T&L Reviews: Calendar Girls at New Wimbledon Theatre
Jenny Booth reviews Calendar Girls at New Wimbledon Theatre
Take That‘s Gary Barlow visited New Wimbledon Theatre last night to check everything was still going well with his touring show Calendar Girls. He needn’t have worried.
The blockbuster musical rumbled into town trailing five star reviews behind it. Barlow’s heartfelt songs and his co-writer Tim Firth’s amusing script swept the Wimbledon first night audience along. There was a standing ovation at the end.
It’s a show with a lot going for it. The real life story captured the world’s imagination in 1999, when the ladies of Rylstone Women’s Institute bravely posed for a Pirelli-style nude calendar to raise money in memory of their friend’s late husband.
The 2003 film version with Helen Mirren and Julie Walters was very well received, and the stage play (both also penned by Firth) was a commercial hit. This latest take, in musical format, is not a carbon copy of either of the previous two scripts. Perhaps reacting to criticisms that the play version was a little thin, Firth spends more time building up the story in the first half, and fleshing out the second half by exploring the women’s individual struggles with social disapproval and self-doubt.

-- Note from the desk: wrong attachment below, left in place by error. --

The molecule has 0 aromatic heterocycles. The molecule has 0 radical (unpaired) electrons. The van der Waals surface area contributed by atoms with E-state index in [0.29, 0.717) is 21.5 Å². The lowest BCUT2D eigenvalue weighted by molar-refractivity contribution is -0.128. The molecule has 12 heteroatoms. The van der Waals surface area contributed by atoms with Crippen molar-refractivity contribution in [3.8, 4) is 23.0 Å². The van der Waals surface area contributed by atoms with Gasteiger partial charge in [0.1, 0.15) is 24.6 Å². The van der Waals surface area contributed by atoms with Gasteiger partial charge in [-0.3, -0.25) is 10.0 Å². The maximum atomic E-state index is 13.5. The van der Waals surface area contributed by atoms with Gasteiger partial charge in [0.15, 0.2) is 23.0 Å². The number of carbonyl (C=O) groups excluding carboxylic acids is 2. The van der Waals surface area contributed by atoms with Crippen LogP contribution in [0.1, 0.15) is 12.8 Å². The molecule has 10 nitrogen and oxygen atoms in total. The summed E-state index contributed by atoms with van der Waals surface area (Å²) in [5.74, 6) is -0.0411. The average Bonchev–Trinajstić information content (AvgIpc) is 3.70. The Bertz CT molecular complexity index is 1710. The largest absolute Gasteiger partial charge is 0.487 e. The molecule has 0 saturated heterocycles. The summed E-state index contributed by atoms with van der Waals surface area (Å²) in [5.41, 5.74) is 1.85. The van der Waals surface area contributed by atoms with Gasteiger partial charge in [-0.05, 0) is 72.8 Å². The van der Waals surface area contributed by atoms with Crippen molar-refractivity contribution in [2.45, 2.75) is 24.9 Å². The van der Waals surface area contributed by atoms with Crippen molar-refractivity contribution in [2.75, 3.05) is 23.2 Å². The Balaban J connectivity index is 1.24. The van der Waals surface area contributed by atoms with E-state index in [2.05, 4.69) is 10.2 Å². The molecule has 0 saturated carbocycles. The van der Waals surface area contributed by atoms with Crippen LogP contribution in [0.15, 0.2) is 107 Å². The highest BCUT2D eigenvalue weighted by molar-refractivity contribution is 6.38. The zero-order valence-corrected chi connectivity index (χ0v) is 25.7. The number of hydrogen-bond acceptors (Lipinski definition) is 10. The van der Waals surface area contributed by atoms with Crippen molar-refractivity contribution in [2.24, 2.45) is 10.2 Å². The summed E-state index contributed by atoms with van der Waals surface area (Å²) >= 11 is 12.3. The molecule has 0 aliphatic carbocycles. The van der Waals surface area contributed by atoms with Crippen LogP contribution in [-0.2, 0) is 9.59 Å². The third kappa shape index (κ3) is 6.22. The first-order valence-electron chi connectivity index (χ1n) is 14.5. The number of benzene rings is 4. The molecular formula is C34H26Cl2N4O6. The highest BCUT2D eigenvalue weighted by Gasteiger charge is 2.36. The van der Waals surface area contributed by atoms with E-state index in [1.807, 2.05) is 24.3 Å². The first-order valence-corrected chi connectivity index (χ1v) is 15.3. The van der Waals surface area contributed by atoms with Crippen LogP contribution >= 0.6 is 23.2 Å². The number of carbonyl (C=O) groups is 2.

The current cast is full of experience. Ruth Madoc [Hi De Hi] is indomitable as elderly schoolteacher Jessie, Lisa Maxwell [Loose Women] is brassily confident as Celia who has “had a little work done”, while Sarah Jane Buckley [Hollyoaks] is persuasive as bereaved Annie. The great centrepiece scene of the photoshoot is hilarious, and while there were a few vocal wobbles last night the singing is generally good.
The show is beautifully staged, with a stunning backdrop of the Yorkshire Dales.
And yet, and yet. There is a sentimentality about the show that I found a little grating. Guardian theatre critic Michael Billington described the stage play as “shamelessly manipulative”, and I don’t think the musical has quite done enough to answer that criticism. It’s all a matter of personal taste, however, and judging by audience reaction to the show I was in the minority in feeling the script reached too readily for the easy wins.
2 – 5 October; 2.30pm & 7.30pm; from £13
by Jenny Booth